Louisiana Civil Code expressly authorizes MIMs – i.e., mortgages that secure obligations that may arise in the future. See LSA–C.C. art. 3298(A). Louisiana is a civil code state. MIMs are not recognized under common law.[1] Rather, they are creatures of Louisiana’s civil code.

Under the hypothecary system of Louisiana, mortgages may be given to secure debts having no legal existence at the date of the mortgage. It is not essential in such a mortgage, even with respect to third persons, that it should express on its face that it was executed to secure future debts. It may be described as a security for existing debts, and yet used to protect those which, in the contemplation of the parties, are to be created at a future time.  Pickersgill v. Brown, 7 La.Ann. 297 (1852); Commercial-Germania Trust & Sav. Bank v. White, 4 Pelt. 378 (La. Ct. App. 1921).

Because MIMs are a creature of statute, Louisiana courts have held that for a MIM to be validly created, the MIM must: (1) be granted in favor a specific mortgagee; (2) expressly provide that it secures the mortgagor’s present and future indebtedness to that mortgagee; (3) include in its definition of “Indebtedness” both present and future debt; (4) provide a specific, maximum indebtedness amount; (5) specifically reference La. Civ. Code art. 3298; and (6) provide the methods for canceling the MIM. See In re Hari Aum, LLC, 714 F.3d 274, 284–85 (5th Cir. 2013) (emphasis added).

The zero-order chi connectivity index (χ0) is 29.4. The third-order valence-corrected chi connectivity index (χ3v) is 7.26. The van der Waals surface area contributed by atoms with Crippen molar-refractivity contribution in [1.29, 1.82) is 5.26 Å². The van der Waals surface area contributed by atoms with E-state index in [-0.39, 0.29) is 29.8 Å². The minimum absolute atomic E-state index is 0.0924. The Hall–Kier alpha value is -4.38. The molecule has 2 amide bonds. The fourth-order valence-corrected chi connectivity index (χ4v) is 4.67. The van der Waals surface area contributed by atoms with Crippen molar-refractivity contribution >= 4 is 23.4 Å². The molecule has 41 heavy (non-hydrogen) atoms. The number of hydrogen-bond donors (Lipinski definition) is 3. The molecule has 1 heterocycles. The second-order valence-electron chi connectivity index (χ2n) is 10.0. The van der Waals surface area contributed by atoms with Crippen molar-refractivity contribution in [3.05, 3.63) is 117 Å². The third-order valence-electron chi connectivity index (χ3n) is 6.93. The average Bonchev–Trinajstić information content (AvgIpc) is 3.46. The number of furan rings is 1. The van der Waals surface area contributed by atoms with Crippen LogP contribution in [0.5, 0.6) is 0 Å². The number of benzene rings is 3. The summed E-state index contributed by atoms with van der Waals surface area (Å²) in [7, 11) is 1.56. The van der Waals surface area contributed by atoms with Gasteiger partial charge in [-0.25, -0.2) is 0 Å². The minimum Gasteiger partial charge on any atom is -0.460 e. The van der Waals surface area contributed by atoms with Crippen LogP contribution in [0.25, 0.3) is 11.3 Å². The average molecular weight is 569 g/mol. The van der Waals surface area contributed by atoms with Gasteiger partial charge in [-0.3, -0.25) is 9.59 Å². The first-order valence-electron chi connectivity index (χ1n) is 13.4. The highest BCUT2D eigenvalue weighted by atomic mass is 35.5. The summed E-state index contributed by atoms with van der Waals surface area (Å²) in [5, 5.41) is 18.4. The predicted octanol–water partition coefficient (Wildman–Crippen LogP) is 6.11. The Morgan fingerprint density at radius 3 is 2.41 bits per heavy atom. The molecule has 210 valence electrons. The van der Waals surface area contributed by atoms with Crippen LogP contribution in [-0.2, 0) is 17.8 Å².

Mississippi has neither a statute nor case law recognizing or authorizing MIMs.[2] Therefore, MIMs should not be used in Mississippi. This does not mean that all previously recorded MIMs are invalid. What it means is that the concept of a MIM is foreign to Mississippi law. Because MIMs are a special security instrument created and expressly authorized by statute in Louisiana, and because Louisiana courts have held that in order for a MIM to be valid, the MIM must reflect on its face 6 key elements, this type of security instrument should NOT be used in Mississippi.

Louisiana Title Insurance Statistical Services Organization (LATISSO) Endorsement for MIM

To further illustrate the uniqueness of a MIM, a special endorsement is generally issued with a loan policy insuring an MIM, which is known as the LATISSO 101 Multiple Indebtedness Mortgage Endorsement. This Louisiana specific endorsement modifies the standard 2006 Policy language to insure all advances made under the multiple indebtedness mortgage. Because these endorsements are not available in Mississippi, any title policy issued for a MIM recorded in Mississippi would not include the coverage provided by the LATISSO 101.

Key Points to Dealing With a MIM

Because Mississippi does not have a statute expressly authorizing the “multiple indebtedness” concept, and because of the number of unanswered questions associated with the same, you should encourage a lender using instruments titled as “multiple indebtedness deeds of trust” to switch to standard Mississippi deeds of trust. This helps ensure that there is no confusion regarding the necessity of the existence of indebtedness at the time the deed of trust is executed.